The pope sat at the centre in front of the altar, accompanied on both sides by several other priests who were to help him with the ceremony. The readings were done by others before the pope himself began to speak. Theceremony was mostly in Latin but often the Pope would speak in Italian. His homily was entirely in Italian which I appreciated as I barely understand Latin. Hearing his voice was empowering. Every time we prayed and I would open my eyes after having them shut I would be dazzled by the room. The Basilica, easily the most exquisite church in the entire world makes you feel like you are looking at the heavens. When told to look to the heavens in prayer I felt like I was literally looking at heaven due to the beauty of the scene surrounding me. The people fell away in my mind as I enjoyed the ceremony. So many people together gathered to celebrate the birth of christ, the origins of Christmas.
The Responsorial Psalms were said in a variety of languages; English, French, German and Chinese, each by a native speaker. It sounded incredible and bought home the grandeur of the celebratory event.
Eucharist was a long affair. The blessing took a long time, and then to receive it was a slight challenge but very worth it. To receive the host blessed by the Pope, well that is an experience I will always treasure. Priests filed down the aisles spreading out throughout the church to cater to the 2000+ congregation. We awkwardly and carefully shuffled passed each other as we edged towards the priest and then back to our seats.
At the end of the mass the Pope returned back down the aisle and the flurry ofpeople surged back towards the centre. People who had been at the centre incredibly moved away letting those who hadn’tbeen get a closer look. We caught a glimpse of the pope as we carried the baby Jesus to the nativity scene at the back of the church. Placing the baby Jesus in the crib he followed the procession back to the other side of the church before disappearing from view.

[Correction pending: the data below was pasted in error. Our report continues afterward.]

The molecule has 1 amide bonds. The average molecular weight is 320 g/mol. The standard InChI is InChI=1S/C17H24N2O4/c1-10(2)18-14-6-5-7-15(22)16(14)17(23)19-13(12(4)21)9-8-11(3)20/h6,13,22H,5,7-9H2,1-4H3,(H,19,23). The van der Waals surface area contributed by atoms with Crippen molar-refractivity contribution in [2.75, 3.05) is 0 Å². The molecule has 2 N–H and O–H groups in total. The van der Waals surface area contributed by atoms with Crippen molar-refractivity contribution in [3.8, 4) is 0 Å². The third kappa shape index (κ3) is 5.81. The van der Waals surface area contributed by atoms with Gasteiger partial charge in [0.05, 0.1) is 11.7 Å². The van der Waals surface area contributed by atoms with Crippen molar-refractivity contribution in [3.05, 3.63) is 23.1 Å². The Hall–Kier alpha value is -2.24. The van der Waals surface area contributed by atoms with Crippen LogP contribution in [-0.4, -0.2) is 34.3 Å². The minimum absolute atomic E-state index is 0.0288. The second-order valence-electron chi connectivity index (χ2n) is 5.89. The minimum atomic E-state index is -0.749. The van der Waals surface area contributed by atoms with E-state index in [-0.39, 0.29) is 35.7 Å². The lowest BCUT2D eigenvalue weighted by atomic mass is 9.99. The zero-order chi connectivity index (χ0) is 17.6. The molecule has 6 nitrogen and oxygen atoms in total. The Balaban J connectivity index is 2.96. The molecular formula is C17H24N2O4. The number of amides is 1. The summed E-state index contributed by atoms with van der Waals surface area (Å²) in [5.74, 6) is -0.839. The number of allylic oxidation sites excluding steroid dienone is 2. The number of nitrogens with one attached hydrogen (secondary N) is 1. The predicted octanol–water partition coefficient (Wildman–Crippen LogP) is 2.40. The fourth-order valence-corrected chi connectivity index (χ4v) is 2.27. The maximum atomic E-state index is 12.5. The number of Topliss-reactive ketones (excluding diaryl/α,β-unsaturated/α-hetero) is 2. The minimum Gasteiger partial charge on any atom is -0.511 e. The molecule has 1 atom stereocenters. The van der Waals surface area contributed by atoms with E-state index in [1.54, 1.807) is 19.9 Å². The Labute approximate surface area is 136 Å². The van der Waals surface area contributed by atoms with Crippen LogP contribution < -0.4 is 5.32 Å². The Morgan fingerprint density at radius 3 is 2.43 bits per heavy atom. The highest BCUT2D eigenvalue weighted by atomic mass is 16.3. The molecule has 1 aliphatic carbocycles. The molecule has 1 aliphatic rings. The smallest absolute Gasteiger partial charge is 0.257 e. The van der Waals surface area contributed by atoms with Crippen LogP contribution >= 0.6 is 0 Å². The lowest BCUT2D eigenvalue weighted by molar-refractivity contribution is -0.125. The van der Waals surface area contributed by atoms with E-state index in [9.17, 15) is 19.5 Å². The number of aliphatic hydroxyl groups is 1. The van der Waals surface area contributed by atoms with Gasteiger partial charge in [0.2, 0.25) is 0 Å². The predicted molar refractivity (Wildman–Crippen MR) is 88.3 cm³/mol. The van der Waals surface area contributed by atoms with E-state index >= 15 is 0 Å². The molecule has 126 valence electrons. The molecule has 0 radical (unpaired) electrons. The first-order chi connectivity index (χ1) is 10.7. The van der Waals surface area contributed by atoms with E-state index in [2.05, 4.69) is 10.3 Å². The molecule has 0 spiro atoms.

The doors opened and we were let out onto the front balcony of St. Peter’s Basilica. First going to look at the baby Jesus in the crib we all made our way out. The view was incredible! Standing in prince position out the front of the Basilica looking out onto a full St. Peter’s square was a sight I will never forget. It was magnificent! Vatican tape separated us from the general public standing in the square and so we proceeded down the side back towards the square…until the tape was cut. The populace from the Basilica was now able to step forwards into the empty space in front of the Basilica. A few people who had already moved down the side jumped the fence and slipped back through onto the steps. Slipping past the now open gateway that let these people out of the Basilica I can say standing there in front of the Basilica and the crowd in the square was remarkable!
People were hovering around waiting for something. Chanting began and everyone had their eyes turned towards the balcony hoping for the Pope to make an appearance. Unfortunately he didn’t, that we heard, he was saving for tomorrow, the Christmas day service.
With a smile plastered to my face and feeling full of joy, love, and warmth, with an accompanying sense of happiness and satisfaction I walked back through Rome to my BnB to Skype my family and open my cards on what was now in Italy nearly Christmas Day and what was in Australia Christmas Morning.
Buon Natale! Merry Christmas!
I’m a huge atheist but this still looks superbly amazing! Just on a cultural level it’s amazing without adding the spiritual/religious angle.
fantastic photos of the Basilica.